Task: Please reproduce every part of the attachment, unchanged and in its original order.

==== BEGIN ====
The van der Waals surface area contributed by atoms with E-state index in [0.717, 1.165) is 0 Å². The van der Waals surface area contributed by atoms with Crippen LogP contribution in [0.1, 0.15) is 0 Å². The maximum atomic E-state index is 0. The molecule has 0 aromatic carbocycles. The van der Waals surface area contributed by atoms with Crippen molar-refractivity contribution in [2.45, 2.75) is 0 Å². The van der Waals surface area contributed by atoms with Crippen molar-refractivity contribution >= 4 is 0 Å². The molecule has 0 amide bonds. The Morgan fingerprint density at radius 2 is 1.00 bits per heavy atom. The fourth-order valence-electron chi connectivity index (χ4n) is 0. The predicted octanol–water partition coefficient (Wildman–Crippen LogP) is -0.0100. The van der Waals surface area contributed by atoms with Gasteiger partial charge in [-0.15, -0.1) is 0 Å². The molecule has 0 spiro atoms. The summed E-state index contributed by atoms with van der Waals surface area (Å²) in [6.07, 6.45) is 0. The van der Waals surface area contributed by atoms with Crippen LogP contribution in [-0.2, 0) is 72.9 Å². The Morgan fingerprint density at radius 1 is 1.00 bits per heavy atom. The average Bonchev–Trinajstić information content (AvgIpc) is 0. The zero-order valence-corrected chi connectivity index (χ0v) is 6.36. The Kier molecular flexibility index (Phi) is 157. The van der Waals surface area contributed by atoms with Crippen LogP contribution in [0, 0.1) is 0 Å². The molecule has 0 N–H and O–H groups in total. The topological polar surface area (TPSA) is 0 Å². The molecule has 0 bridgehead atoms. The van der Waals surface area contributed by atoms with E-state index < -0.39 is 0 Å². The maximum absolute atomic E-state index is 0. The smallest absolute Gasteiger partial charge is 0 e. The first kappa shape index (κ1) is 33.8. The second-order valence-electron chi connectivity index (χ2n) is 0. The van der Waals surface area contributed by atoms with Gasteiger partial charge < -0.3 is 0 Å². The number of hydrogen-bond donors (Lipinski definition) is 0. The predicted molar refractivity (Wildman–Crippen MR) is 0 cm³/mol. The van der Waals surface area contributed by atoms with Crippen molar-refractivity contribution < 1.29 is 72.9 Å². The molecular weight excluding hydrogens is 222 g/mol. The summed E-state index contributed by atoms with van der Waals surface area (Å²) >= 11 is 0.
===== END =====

The van der Waals surface area contributed by atoms with E-state index in [0.717, 1.165) is 0 Å². The van der Waals surface area contributed by atoms with Crippen LogP contribution in [0.1, 0.15) is 0 Å². The maximum atomic E-state index is 0. The molecule has 0 aromatic carbocycles. The van der Waals surface area contributed by atoms with Crippen molar-refractivity contribution in [2.45, 2.75) is 0 Å². The van der Waals surface area contributed by atoms with Crippen molar-refractivity contribution >= 4 is 0 Å². The molecule has 0 amide bonds. The Morgan fingerprint density at radius 2 is 1.00 bits per heavy atom. The fourth-order valence-electron chi connectivity index (χ4n) is 0. The predicted octanol–water partition coefficient (Wildman–Crippen LogP) is -0.0100. The van der Waals surface area contributed by atoms with Gasteiger partial charge in [-0.15, -0.1) is 0 Å². The molecule has 0 spiro atoms. The summed E-state index contributed by atoms with van der Waals surface area (Å²) in [6.07, 6.45) is 0. The van der Waals surface area contributed by atoms with Crippen LogP contribution in [-0.2, 0) is 72.9 Å². The Morgan fingerprint density at radius 1 is 1.00 bits per heavy atom. The average Bonchev–Trinajstić information content (AvgIpc) is 0. The zero-order valence-corrected chi connectivity index (χ0v) is 6.36. The Kier molecular flexibility index (Phi) is 157. The van der Waals surface area contributed by atoms with Crippen LogP contribution in [0, 0.1) is 0 Å². The molecule has 0 N–H and O–H groups in total. The topological polar surface area (TPSA) is 0 Å². The molecule has 0 bridgehead atoms. The van der Waals surface area contributed by atoms with E-state index < -0.39 is 0 Å². The maximum absolute atomic E-state index is 0. The smallest absolute Gasteiger partial charge is 0 e. The first kappa shape index (κ1) is 33.8. The second-order valence-electron chi connectivity index (χ2n) is 0. The van der Waals surface area contributed by atoms with Gasteiger partial charge < -0.3 is 0 Å². The number of hydrogen-bond donors (Lipinski definition) is 0. The predicted molar refractivity (Wildman–Crippen MR) is 0 cm³/mol. The van der Waals surface area contributed by atoms with Crippen molar-refractivity contribution < 1.29 is 72.9 Å². The molecular weight excluding hydrogens is 222 g/mol. The summed E-state index contributed by atoms with van der Waals surface area (Å²) >= 11 is 0.